Things they don’t Teach at Architecture School~No. 3: Install Trust
The most important thing that the client brings to the table in any architecture project is trust.
The client has to have complete trust that the architect is sufficiently qualified and experienced to work with what is probably their most expensive investment – their house.
Whether it’s the gutting of a house in order to see a beautiful minimilist swan emerge or the creation of a unique home on the families hard fought-for or paid-for land; the client has to trust the architect not to mess up and to deliver the project on-time, on-budget and without histrionics and heart attacks.
So, how can you know whether you’ll like the design? Trust – the architect should explain the design completely in 3D
How do I know that my favourite sofa will fit in the space? Trust – the architect should take into account any existing furniture that you have and plan accordingly.
Can you do a few drawings without me paying to see if I like what you do? Sorry, you’re going to have to Trust me to understand your requirements, site or house and to formulate a brief that outlines exactly what you’re looking for. And then you’re going to have to Trust me that I can produce a design based on my qualifactions, experience and track record that will exceed your expectations.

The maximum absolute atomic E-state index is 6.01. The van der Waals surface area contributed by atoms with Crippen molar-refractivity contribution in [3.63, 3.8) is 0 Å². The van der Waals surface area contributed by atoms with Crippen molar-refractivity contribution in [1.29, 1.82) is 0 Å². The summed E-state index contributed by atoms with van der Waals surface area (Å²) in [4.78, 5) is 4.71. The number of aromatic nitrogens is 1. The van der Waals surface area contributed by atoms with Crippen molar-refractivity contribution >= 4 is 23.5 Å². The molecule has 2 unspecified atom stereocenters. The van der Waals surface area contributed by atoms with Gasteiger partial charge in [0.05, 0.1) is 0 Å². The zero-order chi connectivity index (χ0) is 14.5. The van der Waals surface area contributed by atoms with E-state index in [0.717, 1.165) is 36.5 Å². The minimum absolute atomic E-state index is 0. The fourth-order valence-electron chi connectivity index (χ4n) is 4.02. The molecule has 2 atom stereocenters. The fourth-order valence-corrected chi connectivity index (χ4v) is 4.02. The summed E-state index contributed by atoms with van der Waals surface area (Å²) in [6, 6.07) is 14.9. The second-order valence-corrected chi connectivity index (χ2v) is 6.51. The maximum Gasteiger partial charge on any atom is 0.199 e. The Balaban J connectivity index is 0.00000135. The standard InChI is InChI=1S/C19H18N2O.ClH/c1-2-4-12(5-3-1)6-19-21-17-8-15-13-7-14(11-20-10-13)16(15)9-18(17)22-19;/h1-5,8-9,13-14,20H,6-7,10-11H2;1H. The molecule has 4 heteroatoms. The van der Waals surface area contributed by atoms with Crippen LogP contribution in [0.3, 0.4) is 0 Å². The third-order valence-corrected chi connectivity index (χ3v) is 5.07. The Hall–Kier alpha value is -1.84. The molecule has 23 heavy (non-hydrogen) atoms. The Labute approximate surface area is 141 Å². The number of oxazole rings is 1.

The relationship between Client and Architect is very similar to a marriage; and when things go wrong (I’m not naive enough to think they never do); it’s not the fact that you’ve slept with the au-pair (this is an example and not my life story!), what has been destroyed is the Trust. And sometimes as in a marriage it’s very hard to get that trust back.
So, my advice to all students of Architecture is to develop an all-enveloping trust that your client can completely rely on you at all stages of the project; from the design to the detailing to the contract administration and building through to completion… Not easy but essential.
Comments as always, welcome…